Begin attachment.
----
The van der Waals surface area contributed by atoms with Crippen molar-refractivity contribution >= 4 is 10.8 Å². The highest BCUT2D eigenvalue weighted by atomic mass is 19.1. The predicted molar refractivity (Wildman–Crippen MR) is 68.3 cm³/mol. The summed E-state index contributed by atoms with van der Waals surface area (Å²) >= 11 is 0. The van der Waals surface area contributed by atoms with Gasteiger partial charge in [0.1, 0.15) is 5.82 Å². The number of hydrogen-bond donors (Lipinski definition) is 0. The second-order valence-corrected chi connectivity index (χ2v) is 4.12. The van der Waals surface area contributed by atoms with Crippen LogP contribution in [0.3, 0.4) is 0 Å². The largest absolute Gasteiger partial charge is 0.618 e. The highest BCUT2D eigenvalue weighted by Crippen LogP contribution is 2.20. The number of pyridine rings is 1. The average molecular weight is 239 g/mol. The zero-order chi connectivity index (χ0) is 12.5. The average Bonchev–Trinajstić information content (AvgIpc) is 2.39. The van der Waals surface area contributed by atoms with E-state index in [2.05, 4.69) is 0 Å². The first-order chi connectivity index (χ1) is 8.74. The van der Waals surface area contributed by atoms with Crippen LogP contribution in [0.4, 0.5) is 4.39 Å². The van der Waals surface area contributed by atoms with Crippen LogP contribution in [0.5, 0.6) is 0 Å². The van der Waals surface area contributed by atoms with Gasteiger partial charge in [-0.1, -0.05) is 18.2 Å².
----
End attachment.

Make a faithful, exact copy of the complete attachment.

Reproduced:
The van der Waals surface area contributed by atoms with Crippen molar-refractivity contribution >= 4 is 10.8 Å². The highest BCUT2D eigenvalue weighted by atomic mass is 19.1. The predicted molar refractivity (Wildman–Crippen MR) is 68.3 cm³/mol. The summed E-state index contributed by atoms with van der Waals surface area (Å²) >= 11 is 0. The van der Waals surface area contributed by atoms with Gasteiger partial charge in [0.1, 0.15) is 5.82 Å². The number of hydrogen-bond donors (Lipinski definition) is 0. The second-order valence-corrected chi connectivity index (χ2v) is 4.12. The van der Waals surface area contributed by atoms with Crippen LogP contribution in [0.3, 0.4) is 0 Å². The largest absolute Gasteiger partial charge is 0.618 e. The highest BCUT2D eigenvalue weighted by Crippen LogP contribution is 2.20. The number of pyridine rings is 1. The average molecular weight is 239 g/mol. The zero-order chi connectivity index (χ0) is 12.5. The average Bonchev–Trinajstić information content (AvgIpc) is 2.39. The van der Waals surface area contributed by atoms with E-state index in [2.05, 4.69) is 0 Å². The first-order chi connectivity index (χ1) is 8.74. The van der Waals surface area contributed by atoms with Crippen LogP contribution in [0.4, 0.5) is 4.39 Å². The van der Waals surface area contributed by atoms with Crippen LogP contribution in [0.5, 0.6) is 0 Å². The van der Waals surface area contributed by atoms with Gasteiger partial charge in [-0.1, -0.05) is 18.2 Å².